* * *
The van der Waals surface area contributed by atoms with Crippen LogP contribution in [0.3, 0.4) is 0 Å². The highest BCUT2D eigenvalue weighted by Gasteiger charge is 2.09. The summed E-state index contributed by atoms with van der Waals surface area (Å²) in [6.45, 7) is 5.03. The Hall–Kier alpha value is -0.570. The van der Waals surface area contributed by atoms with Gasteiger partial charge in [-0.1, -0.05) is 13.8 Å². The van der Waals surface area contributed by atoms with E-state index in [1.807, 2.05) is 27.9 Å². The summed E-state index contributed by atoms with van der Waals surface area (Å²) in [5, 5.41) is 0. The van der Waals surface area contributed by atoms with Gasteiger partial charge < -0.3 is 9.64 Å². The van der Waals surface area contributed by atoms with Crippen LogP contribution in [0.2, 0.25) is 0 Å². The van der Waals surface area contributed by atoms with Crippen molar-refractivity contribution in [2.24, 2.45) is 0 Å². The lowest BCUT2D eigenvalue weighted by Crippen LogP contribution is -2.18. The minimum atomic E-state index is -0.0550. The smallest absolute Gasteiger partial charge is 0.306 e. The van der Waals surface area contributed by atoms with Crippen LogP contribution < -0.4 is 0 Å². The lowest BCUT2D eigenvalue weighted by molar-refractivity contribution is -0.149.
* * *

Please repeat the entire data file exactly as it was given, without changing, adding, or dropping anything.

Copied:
The van der Waals surface area contributed by atoms with Crippen LogP contribution in [0.3, 0.4) is 0 Å². The highest BCUT2D eigenvalue weighted by Gasteiger charge is 2.09. The summed E-state index contributed by atoms with van der Waals surface area (Å²) in [6.45, 7) is 5.03. The Hall–Kier alpha value is -0.570. The van der Waals surface area contributed by atoms with Gasteiger partial charge in [-0.1, -0.05) is 13.8 Å². The van der Waals surface area contributed by atoms with E-state index in [1.807, 2.05) is 27.9 Å². The summed E-state index contributed by atoms with van der Waals surface area (Å²) in [5, 5.41) is 0. The van der Waals surface area contributed by atoms with Gasteiger partial charge < -0.3 is 9.64 Å². The van der Waals surface area contributed by atoms with Crippen LogP contribution in [0.2, 0.25) is 0 Å². The van der Waals surface area contributed by atoms with Crippen molar-refractivity contribution in [2.24, 2.45) is 0 Å². The lowest BCUT2D eigenvalue weighted by Crippen LogP contribution is -2.18. The minimum atomic E-state index is -0.0550. The smallest absolute Gasteiger partial charge is 0.306 e. The van der Waals surface area contributed by atoms with Crippen LogP contribution < -0.4 is 0 Å². The lowest BCUT2D eigenvalue weighted by molar-refractivity contribution is -0.149.